Dividend payments aren't everything in a good investment. Just ask Warren Buffett. His Berkshire Hathaway (BRK.A 0.64%) (BRK.B 0.54%) conglomerate doesn't pay a dividend to shareholders, and he doesn't intend to.

But that doesn't mean Buffett doesn't love receiving them. Berkshire's 10 largest stock market holdings paid the company almost $3.8 billion in dividends in 2019.

For Buffett, what makes a great dividend stock is one that pays the dividends from funds left over after the company uses retained earnings to reinvest sufficiently back in the business. While Berkshire no longer owns any of this stock, Home Depot (HD 0.02%) is such a company, and the company's track record on dividends is impressive. 

Home Depot employees in the store wearing masks

Image source: Home Depot.

Growing the business first

A great dividend stock first has to be a great company. As Buffett suggests, that means generating enough cash to first reinvest and grow the business. The home-improvement retailer certainly does that. It began a new One Home Depot investment program in 2018 that consisted of a three-year plan to invest $11 billion to build the company's online channels and blend the digital and physical shopping experience for customers. In its recent fourth-quarter and full-year 2020 earnings call, Home Depot Chairman and CEO Craig Menear said the program remains on track with the "opening of various supply chain facilities, technology investments, and enhancements to the digital experience." 

The company has also been growing its business with the professional contractor base (Pros). To that end, the company acquired HD Supply, a supplier of maintenance, repair, and operations (MRO) products, in an $8 billion deal announced in the fourth quarter of 2020. The purchase reunites the two businesses after Home Depot previously sold it in 2007. The company supplies products for property managers and owners of multifamily, hospitality, commercial, healthcare, and government facilities in both the U.S. and Canada, and it will contribute to growing the Pros business.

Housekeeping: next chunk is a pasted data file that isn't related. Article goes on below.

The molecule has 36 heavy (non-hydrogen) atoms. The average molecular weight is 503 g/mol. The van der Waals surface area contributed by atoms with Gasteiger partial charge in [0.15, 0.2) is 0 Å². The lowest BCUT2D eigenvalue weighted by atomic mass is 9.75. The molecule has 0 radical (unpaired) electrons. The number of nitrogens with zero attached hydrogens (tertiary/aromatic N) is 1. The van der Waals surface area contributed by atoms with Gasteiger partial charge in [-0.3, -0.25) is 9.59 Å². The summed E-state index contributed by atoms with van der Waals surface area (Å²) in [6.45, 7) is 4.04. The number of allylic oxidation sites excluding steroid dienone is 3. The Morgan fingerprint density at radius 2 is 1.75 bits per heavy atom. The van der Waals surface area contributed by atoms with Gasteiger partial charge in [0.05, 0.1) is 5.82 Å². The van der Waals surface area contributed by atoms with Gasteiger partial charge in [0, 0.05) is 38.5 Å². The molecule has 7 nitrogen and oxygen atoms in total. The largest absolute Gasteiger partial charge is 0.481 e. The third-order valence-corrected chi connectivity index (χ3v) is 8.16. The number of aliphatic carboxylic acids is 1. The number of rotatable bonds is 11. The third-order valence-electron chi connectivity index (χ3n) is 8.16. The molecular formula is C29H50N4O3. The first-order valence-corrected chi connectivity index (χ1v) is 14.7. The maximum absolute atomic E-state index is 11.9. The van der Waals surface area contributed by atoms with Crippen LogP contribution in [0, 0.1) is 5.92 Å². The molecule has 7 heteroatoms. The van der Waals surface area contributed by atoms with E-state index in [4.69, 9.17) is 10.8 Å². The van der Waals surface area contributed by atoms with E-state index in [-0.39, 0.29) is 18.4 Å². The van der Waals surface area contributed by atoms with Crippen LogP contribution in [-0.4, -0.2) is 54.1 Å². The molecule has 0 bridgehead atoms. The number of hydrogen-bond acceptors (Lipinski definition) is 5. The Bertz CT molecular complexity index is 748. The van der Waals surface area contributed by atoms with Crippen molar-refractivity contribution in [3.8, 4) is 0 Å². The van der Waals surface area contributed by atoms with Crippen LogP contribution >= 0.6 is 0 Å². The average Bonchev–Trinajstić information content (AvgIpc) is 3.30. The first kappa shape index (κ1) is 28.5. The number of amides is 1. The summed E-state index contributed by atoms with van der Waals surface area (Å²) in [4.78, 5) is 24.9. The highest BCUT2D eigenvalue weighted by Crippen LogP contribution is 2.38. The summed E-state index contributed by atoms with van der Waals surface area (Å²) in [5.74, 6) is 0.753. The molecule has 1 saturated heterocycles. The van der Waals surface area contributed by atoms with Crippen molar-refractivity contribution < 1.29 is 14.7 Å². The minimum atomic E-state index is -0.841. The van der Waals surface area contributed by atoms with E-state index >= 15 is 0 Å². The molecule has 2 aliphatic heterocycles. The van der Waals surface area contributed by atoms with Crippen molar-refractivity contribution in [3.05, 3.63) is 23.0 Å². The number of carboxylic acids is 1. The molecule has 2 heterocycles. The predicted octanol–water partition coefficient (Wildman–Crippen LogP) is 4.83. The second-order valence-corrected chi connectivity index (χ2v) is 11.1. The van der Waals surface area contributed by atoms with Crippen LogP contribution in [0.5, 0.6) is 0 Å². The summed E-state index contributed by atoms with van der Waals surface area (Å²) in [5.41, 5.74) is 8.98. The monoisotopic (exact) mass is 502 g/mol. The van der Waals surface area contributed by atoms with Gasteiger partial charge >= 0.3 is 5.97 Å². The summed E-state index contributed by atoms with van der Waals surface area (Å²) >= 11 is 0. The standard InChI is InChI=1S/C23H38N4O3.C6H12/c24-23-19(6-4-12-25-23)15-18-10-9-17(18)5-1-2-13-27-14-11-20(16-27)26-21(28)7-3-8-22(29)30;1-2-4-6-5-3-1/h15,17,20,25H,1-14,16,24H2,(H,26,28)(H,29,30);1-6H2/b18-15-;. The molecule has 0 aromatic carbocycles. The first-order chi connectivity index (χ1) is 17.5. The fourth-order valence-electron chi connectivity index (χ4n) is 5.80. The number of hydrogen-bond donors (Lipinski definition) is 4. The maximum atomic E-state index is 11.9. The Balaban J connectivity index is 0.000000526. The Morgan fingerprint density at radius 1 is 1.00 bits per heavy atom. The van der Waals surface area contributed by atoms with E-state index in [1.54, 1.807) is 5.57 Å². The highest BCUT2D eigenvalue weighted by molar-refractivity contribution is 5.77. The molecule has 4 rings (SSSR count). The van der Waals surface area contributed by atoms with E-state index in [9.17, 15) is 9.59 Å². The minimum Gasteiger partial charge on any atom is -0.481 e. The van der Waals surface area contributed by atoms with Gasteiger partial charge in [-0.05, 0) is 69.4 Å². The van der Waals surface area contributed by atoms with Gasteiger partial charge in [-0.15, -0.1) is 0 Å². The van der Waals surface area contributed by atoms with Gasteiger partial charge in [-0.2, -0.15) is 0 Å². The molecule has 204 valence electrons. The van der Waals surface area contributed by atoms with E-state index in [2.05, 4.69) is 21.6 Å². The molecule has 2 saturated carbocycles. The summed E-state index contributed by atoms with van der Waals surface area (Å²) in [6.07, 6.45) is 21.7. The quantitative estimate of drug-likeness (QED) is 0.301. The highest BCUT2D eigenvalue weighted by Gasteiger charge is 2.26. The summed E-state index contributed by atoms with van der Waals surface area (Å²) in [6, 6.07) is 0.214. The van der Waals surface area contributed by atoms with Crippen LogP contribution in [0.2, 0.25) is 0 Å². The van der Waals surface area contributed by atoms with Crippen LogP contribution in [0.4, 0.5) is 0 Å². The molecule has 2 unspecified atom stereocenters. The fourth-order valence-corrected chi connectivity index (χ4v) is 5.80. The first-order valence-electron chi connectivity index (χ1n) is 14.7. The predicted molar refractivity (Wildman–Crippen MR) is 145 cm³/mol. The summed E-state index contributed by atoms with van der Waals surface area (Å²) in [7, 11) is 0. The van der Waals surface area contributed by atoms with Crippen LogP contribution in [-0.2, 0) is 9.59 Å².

Overall company sales grew by $21.9 billion, or 19.9%, in 2020, thanks in large part to the investments Home Depot has been making. 

About that dividend

The company has been generating enough cash from its business to also consistently pay a dividend since 1987. It doesn't qualify as a Dividend Aristocrat because it hasn't increased the payout every year for at least 25 consecutive years. But it is heading in that direction. Home Depot has raised the dividend yearly since 2009, including another 10% increase it just announced for its upcoming payout in March 2021. 

HD Dividend Chart

HD Dividend data by YCharts

A good chance to buy

The year 2020 was an exceptional one for the company, as the pandemic accelerated the desire for do-it-yourself home projects. Sales growth actually increased in the latter part of the year, with 25.1% fourth-quarter growth versus the prior-year period. But since the company reported its fourth-quarter results on Feb. 23, Home Depot share prices have dropped approximately 8%. 

One reason may be that investors didn't like the company's 2021 guidance. Richard McPhail, executive vice president and CFO, said in the earnings release that if the demand environment seen during the latter half of 2020 continues through 2021, the company expects to see "flat to slightly positive comparable sales growth." 

That may not have impressed investors at first, but considering the large revenue jump the company experienced in 2020, the bigger growth picture still looks impressive, even if revenue flattens this fiscal year. 

HD Revenue (Annual) Chart

HD Revenue (Annual) data by YCharts

Investors looking for a great dividend stock have one in Home Depot. Just as what Warren Buffett looks for in his stock investments, the company focuses on growing the business before sharing excess cash with investors. That approach helps increase the likelihood that both the business and the dividend will continue to grow over time.